The Lie

Up until recently, my children’s lies were pretty amateur.

“I didn’t eat it!” says a face covered in chocolate.

“I don’t need to poo!” Smell says otherwise, bub.

“I didn’t hear you!” right after I’ve had them repeat my instructions.

In general the children are dumbfounded by my psychic abilities in this regard.

But Me First blindsided me with a whopper the other day. It wasn’t just the lie; it was that he played on my sympathies and manipulated a situation to suit his own desires.

I guess you could say it was the grown-upness of the lie that upset me.

On Tuesday evenings, Me First is supposed to go to karate. Except he never wants to go.

This battle has been ongoing ever since he started karate a couple of years ago. Can’t say I blame him for not wanting to go, it doesn’t really look like much fun.

The Tuesday afternoon showdown begins as soon as he walks in the door.

“I don’t wanna go to karate,” he says, followed quickly by, “Are we gonna go out to eat?” Every once in a while we do. But somehow taking them out for dinner every time they go out for a bit of exercise seems to defeat the point.

Last week was no different.

“No, we aren’t going out to eat.”

“No, I won’t buy you a toy or otherwise bribe you to do something you ought to do anyway.”

It looked a bit like it might rain. The sky was a heavy, ominous gray. Me Too was already tired, so I guess you could say my determination was wavering. I wasn’t properly suited for battle.

Me First threw himself on the couch, declined to have a snack (!), and told me he was exhausted from having two class periods of PE that day. They do that sometimes, but it wasn’t on Tuesday’s schedule.

I told him that and he said one of the teachers was absent so the schedule had been changed. (This also happens pretty often.)

I didn’t have my guard up, and had no reason not to believe him, so I let him stay home.

That evening, though, when we got in the bath and I went to wash his hair, he resisted.

“I didn’t play outside today, and I didn’t have PE so my hair isn’t dirty,” he said.

Excuse me???

So I was a chump. Fanfreakingtastic.

I’ve come to the conclusion that if continuing karate is gonna make him a liar, then it isn’t worth it.

So there goes that.

He got loads of exercise when he was in preschool, but now at elementary he’s sitting all day long. They only have PE once or twice a week. Most days, by the time he’s finished his homework he’s too tired to go out and play, but I guess I’ll have to find a way to encourage him.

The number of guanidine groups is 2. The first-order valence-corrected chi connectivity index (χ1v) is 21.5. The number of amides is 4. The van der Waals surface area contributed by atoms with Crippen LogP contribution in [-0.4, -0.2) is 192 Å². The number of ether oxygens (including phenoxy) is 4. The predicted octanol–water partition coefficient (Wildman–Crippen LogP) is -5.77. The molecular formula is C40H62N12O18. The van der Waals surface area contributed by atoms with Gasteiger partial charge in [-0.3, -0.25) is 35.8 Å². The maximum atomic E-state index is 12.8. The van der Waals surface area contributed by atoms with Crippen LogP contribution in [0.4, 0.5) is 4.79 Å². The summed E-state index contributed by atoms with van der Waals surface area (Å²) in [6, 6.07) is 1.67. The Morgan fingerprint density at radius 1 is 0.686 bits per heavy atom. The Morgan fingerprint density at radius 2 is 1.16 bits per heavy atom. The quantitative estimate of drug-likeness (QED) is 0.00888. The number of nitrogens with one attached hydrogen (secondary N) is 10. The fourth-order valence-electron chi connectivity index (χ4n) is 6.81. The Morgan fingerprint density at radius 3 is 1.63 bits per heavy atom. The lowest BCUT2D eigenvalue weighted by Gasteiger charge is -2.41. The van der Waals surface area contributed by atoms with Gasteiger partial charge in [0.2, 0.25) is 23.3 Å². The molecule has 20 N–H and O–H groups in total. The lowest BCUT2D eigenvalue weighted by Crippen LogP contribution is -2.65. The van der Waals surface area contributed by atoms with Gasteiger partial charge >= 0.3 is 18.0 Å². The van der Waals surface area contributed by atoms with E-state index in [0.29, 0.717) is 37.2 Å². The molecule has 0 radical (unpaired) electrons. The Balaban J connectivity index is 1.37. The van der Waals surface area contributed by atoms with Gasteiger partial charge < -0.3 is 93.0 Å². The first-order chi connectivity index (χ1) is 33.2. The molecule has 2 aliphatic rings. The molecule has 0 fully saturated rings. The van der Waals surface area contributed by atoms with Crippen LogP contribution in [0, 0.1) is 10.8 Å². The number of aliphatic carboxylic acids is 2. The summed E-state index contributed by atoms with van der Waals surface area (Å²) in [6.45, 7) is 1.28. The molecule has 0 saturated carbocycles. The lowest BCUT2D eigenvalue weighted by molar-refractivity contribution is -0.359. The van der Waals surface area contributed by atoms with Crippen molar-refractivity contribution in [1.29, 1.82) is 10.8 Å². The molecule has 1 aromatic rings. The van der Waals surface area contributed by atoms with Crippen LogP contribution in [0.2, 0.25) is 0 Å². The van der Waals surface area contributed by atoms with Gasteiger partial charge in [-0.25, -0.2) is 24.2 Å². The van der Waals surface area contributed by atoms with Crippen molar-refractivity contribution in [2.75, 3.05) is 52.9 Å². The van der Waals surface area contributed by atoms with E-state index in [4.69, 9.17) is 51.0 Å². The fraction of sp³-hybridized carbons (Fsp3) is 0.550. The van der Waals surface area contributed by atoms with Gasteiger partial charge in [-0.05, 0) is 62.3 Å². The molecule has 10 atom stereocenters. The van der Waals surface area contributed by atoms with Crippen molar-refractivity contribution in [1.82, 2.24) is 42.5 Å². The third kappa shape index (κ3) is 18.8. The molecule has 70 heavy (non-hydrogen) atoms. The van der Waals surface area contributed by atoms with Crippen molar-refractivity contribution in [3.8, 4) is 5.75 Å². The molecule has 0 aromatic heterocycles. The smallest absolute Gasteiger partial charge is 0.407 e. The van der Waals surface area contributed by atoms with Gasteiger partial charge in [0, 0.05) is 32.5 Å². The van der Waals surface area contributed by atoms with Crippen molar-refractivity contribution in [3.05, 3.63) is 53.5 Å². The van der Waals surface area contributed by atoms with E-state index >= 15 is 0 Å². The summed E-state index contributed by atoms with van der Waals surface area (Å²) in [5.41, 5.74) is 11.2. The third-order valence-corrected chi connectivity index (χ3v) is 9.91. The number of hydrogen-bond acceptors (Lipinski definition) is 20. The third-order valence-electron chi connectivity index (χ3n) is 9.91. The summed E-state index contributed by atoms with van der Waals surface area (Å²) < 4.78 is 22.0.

He’s always been so active that I’ ve never had to worry about him getting enough exercise.

Or telling convincing lies, for that matter.



4 Comments (+add yours?)

  1. Xana
    Jun 02, 2012 @ 17:39:47

    They don’t play outside at recess? M always does. It’s one of the things I like about Japanese school since they are cutting back or eliminating recess in the US now. She also walks 2.5 km each way to school and we have lots of space to run around, it must be really hard in the city. Would he be interested in another sport? Swimming? Soccer?


    • hamakkomommy
      Jun 02, 2012 @ 18:27:12

      They have a short recess in the morning, but he says that by the time he goes downstairs and changes his shoes to go outside recess is over. He takes forever to do anything, so that doesn’t surprise me. They also have a recess after lunch, but he usually needs that time to finish eating.

      The school is only about a five minute walk away, which is convenient. I know most kids walk a lot further.

      Unfortunately, we don’t have a yard and they can’t run around inside because we have downstairs neighbors. We do have several parks nearby, though, so we really just need to get the homework finished in a reasonable time and get outside.

      I’m torn between finding another sport for him to join and just trying to incorporate more free play. The good thing about karate was that there weren’t matches and stuff taking over all of our free time. That’s one thing I hate about kids’ sports here!


  2. jane
    Jun 03, 2012 @ 07:01:02

    I teach at ES and JHS schools in Japan and they get 10 min. between every class (at least they do in Okayama ) and though they don’t go outside they run around the halls and class. Also, doesn’t he get play time after lunch?

    That being said I think an outside school activity is good just as a way to get away from stress/homework and to make friends. Shop around- there’s gotta be something he likes.


    • hamakkomommy
      Jun 03, 2012 @ 07:34:03

      He probably runs around during the breaks, but I don’t think he makes it outside after lunch because he still takes a long time to eat. At least he’s eating, which was better than last year when he stuck the food in his desk resulting in an epic ant infestation in his classroom and eventual disposal of his desk.(~_~;) Thankfully they didn’t charge me for it!

      In preschool, they let the kids spend an hour in the morning playing outside, as well as almost that much in the afternoon, plus they had PE several times a week. I was surprised by how sedentary elementary school is in comparison.

      When I was a kid in Georgia in the eighties, we had fifteen minutes of recess in the morning, fifteen minutes after lunch (longer if you finished eating early) and thirty minutes after school while we waited for the buses to come, plus PE every day. Don’t know what it’s like now, though.

      We are gonna check out a soccer club and a swimming school in the next couple of weeks. In the meantime I’ll try to get them outside more.


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